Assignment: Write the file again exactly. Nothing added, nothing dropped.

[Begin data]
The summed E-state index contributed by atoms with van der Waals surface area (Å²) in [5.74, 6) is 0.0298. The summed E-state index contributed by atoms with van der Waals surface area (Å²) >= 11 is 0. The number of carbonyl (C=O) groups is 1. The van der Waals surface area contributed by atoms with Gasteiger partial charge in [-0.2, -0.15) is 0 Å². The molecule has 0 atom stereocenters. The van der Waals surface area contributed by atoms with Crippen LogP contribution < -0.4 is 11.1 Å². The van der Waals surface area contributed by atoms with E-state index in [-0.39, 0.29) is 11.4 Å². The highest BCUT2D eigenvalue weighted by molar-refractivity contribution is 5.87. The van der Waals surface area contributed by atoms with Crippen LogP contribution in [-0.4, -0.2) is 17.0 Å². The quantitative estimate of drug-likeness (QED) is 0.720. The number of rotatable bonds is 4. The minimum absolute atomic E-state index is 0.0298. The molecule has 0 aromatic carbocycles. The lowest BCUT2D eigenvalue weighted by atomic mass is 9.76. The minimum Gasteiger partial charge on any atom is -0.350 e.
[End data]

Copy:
The summed E-state index contributed by atoms with van der Waals surface area (Å²) in [5.74, 6) is 0.0298. The summed E-state index contributed by atoms with van der Waals surface area (Å²) >= 11 is 0. The number of carbonyl (C=O) groups is 1. The van der Waals surface area contributed by atoms with Gasteiger partial charge in [-0.2, -0.15) is 0 Å². The molecule has 0 atom stereocenters. The van der Waals surface area contributed by atoms with Crippen LogP contribution < -0.4 is 11.1 Å². The van der Waals surface area contributed by atoms with E-state index in [-0.39, 0.29) is 11.4 Å². The highest BCUT2D eigenvalue weighted by molar-refractivity contribution is 5.87. The van der Waals surface area contributed by atoms with Crippen LogP contribution in [-0.4, -0.2) is 17.0 Å². The quantitative estimate of drug-likeness (QED) is 0.720. The number of rotatable bonds is 4. The minimum absolute atomic E-state index is 0.0298. The molecule has 0 aromatic carbocycles. The lowest BCUT2D eigenvalue weighted by atomic mass is 9.76. The minimum Gasteiger partial charge on any atom is -0.350 e.